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#1 Mikel2

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Posted 31 October 2018 - 2008 PM

Saw this in Ansonia, CT. Is it a naval gun, or a coastal one?  It was marked "Armstrong"  and "1898".

 

https://www.flickr.c...eposted-public/

 

https://www.flickr.c...eposted-public/


Edited by Mikel2, 31 October 2018 - 2012 PM.

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#2 shootER5

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Posted 31 October 2018 - 2034 PM

British QF 4.7-inch Gun Mk I–IV.
 

https://en.wikipedia...h_Gun_Mk_I–IV

 

QF 4.7-inch Mk IV Armstrong No. 11856 on Central Pivot Mount Mk 1 No. 10842 (Formerly emplaced at Battery Drum, Fort Strong, MA), location: State Armory, Main Street, Ansonia, CT

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#3 Mikel2

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Posted 01 November 2018 - 0721 AM

Thanks!
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#4 DougRichards

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Posted 01 November 2018 - 1920 PM

Most coastal defence artillery weapons were based on naval guns, as the targets, and the fire control systems, were similar.

 

I have a book written by an Australian artillery officer, on coastal defence in Sydney 1939-1945, where he questions why coastal defence was an army activity when it had more in common with naval gunnery than land based artillery.

 

He also noted, amusingly, that electric light bulbs of the edison screw variety were not used in the Royal Navy after about 1895 as the concussion of the ship board guns when fired caused them to loosen and 'unscrew' from their sockets, and that bayonet light fittings were adopted as they could not 'unscrew'.


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#5 Panzermann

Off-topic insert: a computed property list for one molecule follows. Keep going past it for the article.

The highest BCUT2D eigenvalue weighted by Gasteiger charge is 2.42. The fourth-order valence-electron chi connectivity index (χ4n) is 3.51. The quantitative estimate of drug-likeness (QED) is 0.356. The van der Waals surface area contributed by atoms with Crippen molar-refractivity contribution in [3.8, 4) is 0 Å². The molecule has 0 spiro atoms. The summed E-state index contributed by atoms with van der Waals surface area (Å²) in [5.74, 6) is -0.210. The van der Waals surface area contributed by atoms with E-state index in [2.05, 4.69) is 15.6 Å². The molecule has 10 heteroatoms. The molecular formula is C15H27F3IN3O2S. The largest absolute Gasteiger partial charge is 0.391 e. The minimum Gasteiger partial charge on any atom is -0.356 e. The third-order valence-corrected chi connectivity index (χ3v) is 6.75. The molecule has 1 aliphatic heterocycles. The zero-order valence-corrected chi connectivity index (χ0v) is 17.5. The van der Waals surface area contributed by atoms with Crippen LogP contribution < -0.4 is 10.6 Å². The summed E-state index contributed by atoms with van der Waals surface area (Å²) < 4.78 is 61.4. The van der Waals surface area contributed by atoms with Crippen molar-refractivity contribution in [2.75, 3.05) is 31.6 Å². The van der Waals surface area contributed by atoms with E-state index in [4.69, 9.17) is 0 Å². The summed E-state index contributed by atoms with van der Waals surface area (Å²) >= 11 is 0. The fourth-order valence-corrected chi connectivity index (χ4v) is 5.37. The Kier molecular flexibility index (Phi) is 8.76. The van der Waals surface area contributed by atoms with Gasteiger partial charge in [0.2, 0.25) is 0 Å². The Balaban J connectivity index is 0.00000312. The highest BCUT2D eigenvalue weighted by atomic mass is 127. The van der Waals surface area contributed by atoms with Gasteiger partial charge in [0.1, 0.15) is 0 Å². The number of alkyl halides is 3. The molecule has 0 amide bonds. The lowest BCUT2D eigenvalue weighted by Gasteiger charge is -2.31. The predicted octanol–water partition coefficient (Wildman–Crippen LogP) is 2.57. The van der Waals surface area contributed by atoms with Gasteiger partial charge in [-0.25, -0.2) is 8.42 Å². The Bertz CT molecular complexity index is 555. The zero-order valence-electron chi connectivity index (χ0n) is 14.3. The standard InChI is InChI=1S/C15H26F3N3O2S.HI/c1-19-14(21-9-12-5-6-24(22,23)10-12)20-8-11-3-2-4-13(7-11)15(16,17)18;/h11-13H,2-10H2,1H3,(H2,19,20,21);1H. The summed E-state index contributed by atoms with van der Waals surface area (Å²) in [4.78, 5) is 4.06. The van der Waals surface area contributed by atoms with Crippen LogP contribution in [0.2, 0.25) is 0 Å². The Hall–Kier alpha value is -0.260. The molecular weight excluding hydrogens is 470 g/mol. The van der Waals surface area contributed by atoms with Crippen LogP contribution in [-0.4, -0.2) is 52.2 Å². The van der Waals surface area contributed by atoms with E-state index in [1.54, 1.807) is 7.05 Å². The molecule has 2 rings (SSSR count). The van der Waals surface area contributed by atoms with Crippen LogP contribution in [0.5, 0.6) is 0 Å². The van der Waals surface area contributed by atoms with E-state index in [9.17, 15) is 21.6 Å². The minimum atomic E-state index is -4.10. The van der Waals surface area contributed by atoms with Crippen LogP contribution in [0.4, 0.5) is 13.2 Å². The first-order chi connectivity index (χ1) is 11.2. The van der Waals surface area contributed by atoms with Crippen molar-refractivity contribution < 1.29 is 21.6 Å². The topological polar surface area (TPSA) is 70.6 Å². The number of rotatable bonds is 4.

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Posted 02 November 2018 - 0741 AM

Most coastal defence artillery weapons were based on naval guns, as the targets, and the fire control systems, were similar.
 
I have a book written by an Australian artillery officer, on coastal defence in Sydney 1939-1945, where he questions why coastal defence was an army activity when it had more in common with naval gunnery than land based artillery.

 
In some countries coastal artillery is/was a navy business. I always found it odd for the very reason stated, when it was an army business.
 

He also noted, amusingly, that electric light bulbs of the edison screw variety were not used in the Royal Navy after about 1895 as the concussion of the ship board guns when fired caused them to loosen and 'unscrew' from their sockets, and that bayonet light fittings were adopted as they could not 'unscrew'.

 
The UK to this day uses bayonet sockets for their light bulbs. Now I know why.
Of course it had to do with the Royal Navy. ^_^


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#6 Stuart Galbraith

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Posted 02 November 2018 - 1352 PM

We also drive on the left hand side of the road, to keep our sword hand free. Apparently.


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#7 MiloMorai

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Posted 02 November 2018 - 1522 PM

Shouldn't that be these days 'gun hand' free?


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#8 rmgill

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Posted 02 November 2018 - 1736 PM

Drinking hand sport.


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